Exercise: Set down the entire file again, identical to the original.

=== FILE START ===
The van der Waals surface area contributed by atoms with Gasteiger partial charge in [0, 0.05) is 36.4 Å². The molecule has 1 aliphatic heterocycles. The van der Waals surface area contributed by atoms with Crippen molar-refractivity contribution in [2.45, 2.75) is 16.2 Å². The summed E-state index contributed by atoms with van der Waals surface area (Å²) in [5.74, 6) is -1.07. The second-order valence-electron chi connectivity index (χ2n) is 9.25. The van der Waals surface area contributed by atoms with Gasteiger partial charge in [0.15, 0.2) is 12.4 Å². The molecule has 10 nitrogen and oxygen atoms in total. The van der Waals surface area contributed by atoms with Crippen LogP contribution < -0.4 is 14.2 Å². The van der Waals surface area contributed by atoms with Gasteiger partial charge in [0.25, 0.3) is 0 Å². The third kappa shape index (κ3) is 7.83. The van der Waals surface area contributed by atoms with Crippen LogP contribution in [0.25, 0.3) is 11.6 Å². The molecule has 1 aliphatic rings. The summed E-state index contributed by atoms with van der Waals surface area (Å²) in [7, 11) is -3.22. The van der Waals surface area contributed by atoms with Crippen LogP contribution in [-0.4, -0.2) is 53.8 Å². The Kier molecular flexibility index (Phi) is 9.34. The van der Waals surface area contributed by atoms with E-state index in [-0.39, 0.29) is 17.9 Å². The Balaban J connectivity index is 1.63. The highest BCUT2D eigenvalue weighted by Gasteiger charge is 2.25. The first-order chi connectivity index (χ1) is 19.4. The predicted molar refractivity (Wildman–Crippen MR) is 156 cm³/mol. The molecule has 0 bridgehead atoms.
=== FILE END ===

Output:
The van der Waals surface area contributed by atoms with Gasteiger partial charge in [0, 0.05) is 36.4 Å². The molecule has 1 aliphatic heterocycles. The van der Waals surface area contributed by atoms with Crippen molar-refractivity contribution in [2.45, 2.75) is 16.2 Å². The summed E-state index contributed by atoms with van der Waals surface area (Å²) in [5.74, 6) is -1.07. The second-order valence-electron chi connectivity index (χ2n) is 9.25. The van der Waals surface area contributed by atoms with Gasteiger partial charge in [0.15, 0.2) is 12.4 Å². The molecule has 10 nitrogen and oxygen atoms in total. The van der Waals surface area contributed by atoms with Crippen LogP contribution < -0.4 is 14.2 Å². The van der Waals surface area contributed by atoms with Gasteiger partial charge in [0.25, 0.3) is 0 Å². The third kappa shape index (κ3) is 7.83. The van der Waals surface area contributed by atoms with Crippen LogP contribution in [0.25, 0.3) is 11.6 Å². The molecule has 1 aliphatic rings. The summed E-state index contributed by atoms with van der Waals surface area (Å²) in [7, 11) is -3.22. The van der Waals surface area contributed by atoms with Crippen LogP contribution in [-0.4, -0.2) is 53.8 Å². The Kier molecular flexibility index (Phi) is 9.34. The van der Waals surface area contributed by atoms with E-state index in [-0.39, 0.29) is 17.9 Å². The Balaban J connectivity index is 1.63. The highest BCUT2D eigenvalue weighted by Gasteiger charge is 2.25. The first-order chi connectivity index (χ1) is 19.4. The predicted molar refractivity (Wildman–Crippen MR) is 156 cm³/mol. The molecule has 0 bridgehead atoms.